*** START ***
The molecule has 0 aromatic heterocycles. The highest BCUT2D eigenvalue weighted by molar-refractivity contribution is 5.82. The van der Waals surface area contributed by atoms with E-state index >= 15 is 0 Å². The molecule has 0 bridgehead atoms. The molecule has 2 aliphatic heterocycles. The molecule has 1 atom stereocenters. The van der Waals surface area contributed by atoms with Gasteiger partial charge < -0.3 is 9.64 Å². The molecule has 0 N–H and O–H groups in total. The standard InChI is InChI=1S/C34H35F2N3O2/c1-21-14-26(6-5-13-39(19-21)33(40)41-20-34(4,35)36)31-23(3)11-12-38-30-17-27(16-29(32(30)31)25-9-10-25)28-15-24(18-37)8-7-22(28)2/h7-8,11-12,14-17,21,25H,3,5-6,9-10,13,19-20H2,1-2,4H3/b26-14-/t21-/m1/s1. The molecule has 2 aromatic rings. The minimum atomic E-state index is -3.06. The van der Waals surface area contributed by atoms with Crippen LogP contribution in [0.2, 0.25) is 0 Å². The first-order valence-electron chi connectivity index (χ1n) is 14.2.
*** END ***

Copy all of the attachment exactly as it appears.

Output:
The molecule has 0 aromatic heterocycles. The highest BCUT2D eigenvalue weighted by molar-refractivity contribution is 5.82. The van der Waals surface area contributed by atoms with E-state index >= 15 is 0 Å². The molecule has 0 bridgehead atoms. The molecule has 2 aliphatic heterocycles. The molecule has 1 atom stereocenters. The van der Waals surface area contributed by atoms with Gasteiger partial charge < -0.3 is 9.64 Å². The molecule has 0 N–H and O–H groups in total. The standard InChI is InChI=1S/C34H35F2N3O2/c1-21-14-26(6-5-13-39(19-21)33(40)41-20-34(4,35)36)31-23(3)11-12-38-30-17-27(16-29(32(30)31)25-9-10-25)28-15-24(18-37)8-7-22(28)2/h7-8,11-12,14-17,21,25H,3,5-6,9-10,13,19-20H2,1-2,4H3/b26-14-/t21-/m1/s1. The molecule has 2 aromatic rings. The minimum atomic E-state index is -3.06. The van der Waals surface area contributed by atoms with Crippen LogP contribution in [0.2, 0.25) is 0 Å². The first-order valence-electron chi connectivity index (χ1n) is 14.2.